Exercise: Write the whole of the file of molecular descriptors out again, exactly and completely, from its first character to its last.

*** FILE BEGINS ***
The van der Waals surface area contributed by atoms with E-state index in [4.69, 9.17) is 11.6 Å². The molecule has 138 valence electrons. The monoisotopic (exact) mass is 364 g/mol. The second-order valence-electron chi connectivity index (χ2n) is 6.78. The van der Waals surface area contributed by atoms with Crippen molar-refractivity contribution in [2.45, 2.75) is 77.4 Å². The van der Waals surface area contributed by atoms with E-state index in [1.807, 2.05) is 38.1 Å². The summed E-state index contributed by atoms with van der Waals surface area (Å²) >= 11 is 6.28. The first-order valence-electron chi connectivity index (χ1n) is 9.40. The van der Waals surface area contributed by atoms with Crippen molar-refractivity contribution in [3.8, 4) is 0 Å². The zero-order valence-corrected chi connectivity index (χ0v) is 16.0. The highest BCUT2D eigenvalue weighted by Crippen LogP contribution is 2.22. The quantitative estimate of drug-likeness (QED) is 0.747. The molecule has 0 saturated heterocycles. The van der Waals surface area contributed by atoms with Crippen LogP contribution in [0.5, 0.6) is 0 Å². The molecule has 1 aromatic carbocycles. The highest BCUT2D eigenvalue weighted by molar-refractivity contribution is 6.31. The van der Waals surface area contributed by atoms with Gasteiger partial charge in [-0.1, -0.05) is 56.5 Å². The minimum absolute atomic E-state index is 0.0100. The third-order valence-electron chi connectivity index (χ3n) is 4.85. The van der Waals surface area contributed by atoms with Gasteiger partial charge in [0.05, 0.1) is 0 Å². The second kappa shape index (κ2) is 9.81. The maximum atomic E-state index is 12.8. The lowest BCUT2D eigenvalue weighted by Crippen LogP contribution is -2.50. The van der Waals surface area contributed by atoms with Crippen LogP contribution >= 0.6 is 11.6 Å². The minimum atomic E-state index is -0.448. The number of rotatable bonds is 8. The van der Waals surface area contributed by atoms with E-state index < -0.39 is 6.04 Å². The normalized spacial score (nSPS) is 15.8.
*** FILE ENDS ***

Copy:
The van der Waals surface area contributed by atoms with E-state index in [4.69, 9.17) is 11.6 Å². The molecule has 138 valence electrons. The monoisotopic (exact) mass is 364 g/mol. The second-order valence-electron chi connectivity index (χ2n) is 6.78. The van der Waals surface area contributed by atoms with Crippen molar-refractivity contribution in [2.45, 2.75) is 77.4 Å². The van der Waals surface area contributed by atoms with E-state index in [1.807, 2.05) is 38.1 Å². The summed E-state index contributed by atoms with van der Waals surface area (Å²) >= 11 is 6.28. The first-order valence-electron chi connectivity index (χ1n) is 9.40. The van der Waals surface area contributed by atoms with Crippen molar-refractivity contribution in [3.8, 4) is 0 Å². The zero-order valence-corrected chi connectivity index (χ0v) is 16.0. The highest BCUT2D eigenvalue weighted by Crippen LogP contribution is 2.22. The quantitative estimate of drug-likeness (QED) is 0.747. The molecule has 0 saturated heterocycles. The van der Waals surface area contributed by atoms with Crippen LogP contribution in [0.5, 0.6) is 0 Å². The molecule has 1 aromatic carbocycles. The highest BCUT2D eigenvalue weighted by molar-refractivity contribution is 6.31. The van der Waals surface area contributed by atoms with Gasteiger partial charge in [-0.1, -0.05) is 56.5 Å². The minimum absolute atomic E-state index is 0.0100. The third-order valence-electron chi connectivity index (χ3n) is 4.85. The van der Waals surface area contributed by atoms with Gasteiger partial charge in [0.05, 0.1) is 0 Å². The second kappa shape index (κ2) is 9.81. The maximum atomic E-state index is 12.8. The lowest BCUT2D eigenvalue weighted by Crippen LogP contribution is -2.50. The van der Waals surface area contributed by atoms with Crippen LogP contribution >= 0.6 is 11.6 Å². The minimum atomic E-state index is -0.448. The number of rotatable bonds is 8. The van der Waals surface area contributed by atoms with E-state index < -0.39 is 6.04 Å². The normalized spacial score (nSPS) is 15.8.